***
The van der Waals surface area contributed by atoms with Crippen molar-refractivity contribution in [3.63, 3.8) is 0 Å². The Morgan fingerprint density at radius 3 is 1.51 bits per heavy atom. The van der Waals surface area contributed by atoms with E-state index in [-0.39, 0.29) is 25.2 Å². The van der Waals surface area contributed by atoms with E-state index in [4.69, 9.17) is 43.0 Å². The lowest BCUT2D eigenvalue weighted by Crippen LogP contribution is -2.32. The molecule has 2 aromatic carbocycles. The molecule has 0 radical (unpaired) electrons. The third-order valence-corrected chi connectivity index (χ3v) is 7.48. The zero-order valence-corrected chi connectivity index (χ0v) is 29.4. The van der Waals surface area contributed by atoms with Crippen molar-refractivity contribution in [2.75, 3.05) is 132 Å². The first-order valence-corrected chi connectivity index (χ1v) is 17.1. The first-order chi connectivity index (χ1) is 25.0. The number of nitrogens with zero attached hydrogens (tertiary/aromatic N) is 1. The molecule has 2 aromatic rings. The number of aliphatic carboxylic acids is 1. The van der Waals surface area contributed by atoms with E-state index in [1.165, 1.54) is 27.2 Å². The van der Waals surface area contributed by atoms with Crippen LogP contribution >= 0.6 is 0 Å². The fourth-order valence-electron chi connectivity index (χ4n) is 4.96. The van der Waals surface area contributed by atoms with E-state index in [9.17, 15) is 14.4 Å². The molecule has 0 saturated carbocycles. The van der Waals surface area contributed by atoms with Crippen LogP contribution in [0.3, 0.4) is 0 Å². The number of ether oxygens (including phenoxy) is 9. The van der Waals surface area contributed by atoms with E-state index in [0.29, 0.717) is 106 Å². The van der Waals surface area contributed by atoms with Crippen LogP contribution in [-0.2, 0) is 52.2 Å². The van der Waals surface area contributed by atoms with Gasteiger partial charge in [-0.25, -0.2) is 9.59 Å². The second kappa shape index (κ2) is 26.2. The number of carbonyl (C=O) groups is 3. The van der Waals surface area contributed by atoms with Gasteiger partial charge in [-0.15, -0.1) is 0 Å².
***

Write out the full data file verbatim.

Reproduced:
The van der Waals surface area contributed by atoms with Crippen molar-refractivity contribution in [3.63, 3.8) is 0 Å². The Morgan fingerprint density at radius 3 is 1.51 bits per heavy atom. The van der Waals surface area contributed by atoms with E-state index in [-0.39, 0.29) is 25.2 Å². The van der Waals surface area contributed by atoms with E-state index in [4.69, 9.17) is 43.0 Å². The lowest BCUT2D eigenvalue weighted by Crippen LogP contribution is -2.32. The molecule has 2 aromatic carbocycles. The molecule has 0 radical (unpaired) electrons. The third-order valence-corrected chi connectivity index (χ3v) is 7.48. The zero-order valence-corrected chi connectivity index (χ0v) is 29.4. The van der Waals surface area contributed by atoms with Crippen molar-refractivity contribution in [2.75, 3.05) is 132 Å². The first-order valence-corrected chi connectivity index (χ1v) is 17.1. The first-order chi connectivity index (χ1) is 25.0. The number of nitrogens with zero attached hydrogens (tertiary/aromatic N) is 1. The molecule has 2 aromatic rings. The number of aliphatic carboxylic acids is 1. The van der Waals surface area contributed by atoms with E-state index in [1.165, 1.54) is 27.2 Å². The van der Waals surface area contributed by atoms with Crippen LogP contribution >= 0.6 is 0 Å². The fourth-order valence-electron chi connectivity index (χ4n) is 4.96. The van der Waals surface area contributed by atoms with E-state index in [9.17, 15) is 14.4 Å². The molecule has 0 saturated carbocycles. The van der Waals surface area contributed by atoms with Crippen LogP contribution in [0.3, 0.4) is 0 Å². The number of ether oxygens (including phenoxy) is 9. The van der Waals surface area contributed by atoms with E-state index in [0.29, 0.717) is 106 Å². The van der Waals surface area contributed by atoms with Crippen LogP contribution in [-0.2, 0) is 52.2 Å². The van der Waals surface area contributed by atoms with Gasteiger partial charge in [-0.25, -0.2) is 9.59 Å². The second kappa shape index (κ2) is 26.2. The number of carbonyl (C=O) groups is 3. The van der Waals surface area contributed by atoms with Gasteiger partial charge in [-0.15, -0.1) is 0 Å².